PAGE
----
Nokia's ( NOK) lead in the cell-phone market could narrow slightly as competition heats up and the big Finn comes up short on cool new models, say some observers.

The latest to take the circumspect approach is Lehman Brothers analyst Tim Luke, who Thursday cut his projections for Nokia's global handset market share to 38.3% for the next two quarters. That's down from 39%.

Though the industry is enjoying record worldwide demand for phones, Luke says Nokia's winning strengths in design and marketing are now being matched by slick offerings from outfits such as Samsung, LG, Siemens ( SI) and No. 2 cell-phone seller Motorola ( MOT).

In particular, the new crop of midpriced color screen phones from rivals is aimed directly at the upgrade cycles in Nokia's strongest markets, which include Europe and the U.S. There, longtime users are looking to trade in older models for new phones with more features, says Luke in a research note. Lehman has a neutral rating on Nokia.

The Helsinki phone giant unveiled five new phones at two recent trade shows, where gearmakers typically showcase the newest wares. Speaking to shareholders at the company's annual meeting Thursday, Nokia chief Jorma Ollila promised a total of 40 new models this year, matching 2003's level.

But analysts worry that the new handsets won't be available early enough to counter the impact of competitors' offerings.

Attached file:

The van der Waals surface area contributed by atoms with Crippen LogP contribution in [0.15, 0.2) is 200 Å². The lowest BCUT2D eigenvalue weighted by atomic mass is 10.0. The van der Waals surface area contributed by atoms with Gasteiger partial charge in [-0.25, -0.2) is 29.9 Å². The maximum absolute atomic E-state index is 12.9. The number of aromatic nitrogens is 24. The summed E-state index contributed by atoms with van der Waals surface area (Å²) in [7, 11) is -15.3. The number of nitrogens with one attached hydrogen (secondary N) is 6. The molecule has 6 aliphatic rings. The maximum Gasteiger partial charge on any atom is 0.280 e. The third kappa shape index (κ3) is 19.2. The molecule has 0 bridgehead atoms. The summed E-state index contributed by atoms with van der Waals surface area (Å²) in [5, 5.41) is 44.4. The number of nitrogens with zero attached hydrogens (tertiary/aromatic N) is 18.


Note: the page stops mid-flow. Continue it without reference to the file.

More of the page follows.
Take the fast-growing code division multiple access, or CDMA, market here in North America. On the one hand, Nokia dazzled trade show goers with a long-awaited clamshell camera phone. But the excitement was muted, because the phone won't be available until the fourth quarter, say analysts.

Delays in actually rolling out a new cell-phone model can prove costly in the increasingly competitive handset market, as Motorola fans learned all too well last year. The company was late to market with some key camera-phone models and ended up ceding many of those sales to rivals, hampering Motorola's profitability and eventually helping to force the departure of former CEO Chris Galvin.

Nokia is hardly in the same kind of predicament Motorola found itself in last year. But history shows that timing the right product to an upgrade cycle can have dramatic effects. Motorola's foot-dragging in the '90s on the switch to digital from analog helped Nokia edge it out for the top phonemaker spot.

Also on Thursday, Nokia shareholders approved a stock repurchase plan that was introduced in January. The authorization renews a previous program and allows the company to buy back 146 million shares.

Early Surge
Nokia in 2004

Nokia shares rose 48 cents, or 2.5%, to $20.02. The stock is up some 20% on the year but has been mostly flat since an early January rally that was fueled by hopes of an industrywide spending surge.